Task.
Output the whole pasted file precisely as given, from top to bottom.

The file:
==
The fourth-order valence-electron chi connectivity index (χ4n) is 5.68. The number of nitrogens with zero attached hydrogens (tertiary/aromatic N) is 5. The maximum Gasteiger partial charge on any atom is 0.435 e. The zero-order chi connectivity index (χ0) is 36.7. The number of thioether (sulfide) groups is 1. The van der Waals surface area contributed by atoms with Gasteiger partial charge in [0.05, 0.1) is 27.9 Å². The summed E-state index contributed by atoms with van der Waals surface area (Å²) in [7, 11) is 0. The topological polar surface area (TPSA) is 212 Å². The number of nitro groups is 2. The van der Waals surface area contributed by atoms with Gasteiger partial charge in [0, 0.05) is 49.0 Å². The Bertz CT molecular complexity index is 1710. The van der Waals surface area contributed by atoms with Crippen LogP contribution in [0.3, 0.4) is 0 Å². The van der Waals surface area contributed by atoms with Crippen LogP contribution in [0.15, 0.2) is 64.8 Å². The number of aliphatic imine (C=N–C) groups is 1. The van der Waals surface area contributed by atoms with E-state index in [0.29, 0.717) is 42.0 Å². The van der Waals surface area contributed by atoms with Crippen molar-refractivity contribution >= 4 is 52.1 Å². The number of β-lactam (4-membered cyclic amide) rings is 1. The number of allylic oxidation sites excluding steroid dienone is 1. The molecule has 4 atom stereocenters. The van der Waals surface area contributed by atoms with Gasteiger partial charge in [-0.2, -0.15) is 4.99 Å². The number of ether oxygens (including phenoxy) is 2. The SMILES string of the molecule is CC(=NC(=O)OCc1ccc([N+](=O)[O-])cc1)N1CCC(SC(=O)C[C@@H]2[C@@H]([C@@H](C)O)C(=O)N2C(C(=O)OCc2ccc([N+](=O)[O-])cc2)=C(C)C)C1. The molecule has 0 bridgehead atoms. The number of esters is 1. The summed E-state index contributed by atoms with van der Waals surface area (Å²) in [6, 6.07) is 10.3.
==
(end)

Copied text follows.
The fourth-order valence-electron chi connectivity index (χ4n) is 5.68. The number of nitrogens with zero attached hydrogens (tertiary/aromatic N) is 5. The maximum Gasteiger partial charge on any atom is 0.435 e. The zero-order chi connectivity index (χ0) is 36.7. The number of thioether (sulfide) groups is 1. The van der Waals surface area contributed by atoms with Gasteiger partial charge in [0.05, 0.1) is 27.9 Å². The summed E-state index contributed by atoms with van der Waals surface area (Å²) in [7, 11) is 0. The topological polar surface area (TPSA) is 212 Å². The number of nitro groups is 2. The van der Waals surface area contributed by atoms with Gasteiger partial charge in [0, 0.05) is 49.0 Å². The Bertz CT molecular complexity index is 1710. The van der Waals surface area contributed by atoms with Crippen LogP contribution in [0.3, 0.4) is 0 Å². The van der Waals surface area contributed by atoms with Crippen LogP contribution in [0.15, 0.2) is 64.8 Å². The number of aliphatic imine (C=N–C) groups is 1. The van der Waals surface area contributed by atoms with E-state index in [0.29, 0.717) is 42.0 Å². The van der Waals surface area contributed by atoms with Crippen molar-refractivity contribution >= 4 is 52.1 Å². The number of β-lactam (4-membered cyclic amide) rings is 1. The number of allylic oxidation sites excluding steroid dienone is 1. The molecule has 4 atom stereocenters. The van der Waals surface area contributed by atoms with Gasteiger partial charge in [-0.2, -0.15) is 4.99 Å². The number of ether oxygens (including phenoxy) is 2. The SMILES string of the molecule is CC(=NC(=O)OCc1ccc([N+](=O)[O-])cc1)N1CCC(SC(=O)C[C@@H]2[C@@H]([C@@H](C)O)C(=O)N2C(C(=O)OCc2ccc([N+](=O)[O-])cc2)=C(C)C)C1. The molecule has 0 bridgehead atoms. The number of esters is 1. The summed E-state index contributed by atoms with van der Waals surface area (Å²) in [6, 6.07) is 10.3.